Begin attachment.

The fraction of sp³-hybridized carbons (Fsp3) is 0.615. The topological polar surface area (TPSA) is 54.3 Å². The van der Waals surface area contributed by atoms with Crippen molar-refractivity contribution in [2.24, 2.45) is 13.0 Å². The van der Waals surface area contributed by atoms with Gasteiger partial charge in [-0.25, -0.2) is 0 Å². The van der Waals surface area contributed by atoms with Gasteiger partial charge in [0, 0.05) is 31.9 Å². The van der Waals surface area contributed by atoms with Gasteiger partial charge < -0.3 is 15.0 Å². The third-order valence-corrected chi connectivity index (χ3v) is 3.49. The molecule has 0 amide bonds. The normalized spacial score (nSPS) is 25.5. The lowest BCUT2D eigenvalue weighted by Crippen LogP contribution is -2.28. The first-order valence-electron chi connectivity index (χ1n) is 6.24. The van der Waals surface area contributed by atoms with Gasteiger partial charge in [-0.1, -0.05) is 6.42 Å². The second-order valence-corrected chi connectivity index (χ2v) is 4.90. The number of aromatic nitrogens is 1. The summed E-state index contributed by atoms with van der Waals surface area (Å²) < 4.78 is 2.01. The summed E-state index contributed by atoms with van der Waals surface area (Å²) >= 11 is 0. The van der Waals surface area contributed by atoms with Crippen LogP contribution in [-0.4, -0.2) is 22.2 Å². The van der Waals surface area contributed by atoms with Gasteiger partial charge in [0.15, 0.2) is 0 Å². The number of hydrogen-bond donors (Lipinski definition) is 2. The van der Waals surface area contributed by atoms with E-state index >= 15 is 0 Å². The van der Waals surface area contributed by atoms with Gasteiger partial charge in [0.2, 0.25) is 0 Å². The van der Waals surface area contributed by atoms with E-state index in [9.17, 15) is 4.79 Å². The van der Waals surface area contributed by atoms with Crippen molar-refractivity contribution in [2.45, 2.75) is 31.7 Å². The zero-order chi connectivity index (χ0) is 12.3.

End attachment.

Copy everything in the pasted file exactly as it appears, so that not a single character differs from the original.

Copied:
The fraction of sp³-hybridized carbons (Fsp3) is 0.615. The topological polar surface area (TPSA) is 54.3 Å². The van der Waals surface area contributed by atoms with Crippen molar-refractivity contribution in [2.24, 2.45) is 13.0 Å². The van der Waals surface area contributed by atoms with Gasteiger partial charge in [-0.25, -0.2) is 0 Å². The van der Waals surface area contributed by atoms with Gasteiger partial charge in [0, 0.05) is 31.9 Å². The van der Waals surface area contributed by atoms with Gasteiger partial charge < -0.3 is 15.0 Å². The third-order valence-corrected chi connectivity index (χ3v) is 3.49. The molecule has 0 amide bonds. The normalized spacial score (nSPS) is 25.5. The lowest BCUT2D eigenvalue weighted by Crippen LogP contribution is -2.28. The first-order valence-electron chi connectivity index (χ1n) is 6.24. The van der Waals surface area contributed by atoms with Gasteiger partial charge in [-0.1, -0.05) is 6.42 Å². The second-order valence-corrected chi connectivity index (χ2v) is 4.90. The number of aromatic nitrogens is 1. The summed E-state index contributed by atoms with van der Waals surface area (Å²) < 4.78 is 2.01. The summed E-state index contributed by atoms with van der Waals surface area (Å²) >= 11 is 0. The van der Waals surface area contributed by atoms with Crippen LogP contribution in [-0.4, -0.2) is 22.2 Å². The van der Waals surface area contributed by atoms with Gasteiger partial charge in [0.15, 0.2) is 0 Å². The number of hydrogen-bond donors (Lipinski definition) is 2. The van der Waals surface area contributed by atoms with E-state index >= 15 is 0 Å². The van der Waals surface area contributed by atoms with Gasteiger partial charge in [0.2, 0.25) is 0 Å². The van der Waals surface area contributed by atoms with E-state index in [9.17, 15) is 4.79 Å². The van der Waals surface area contributed by atoms with Crippen molar-refractivity contribution in [2.45, 2.75) is 31.7 Å². The zero-order chi connectivity index (χ0) is 12.3.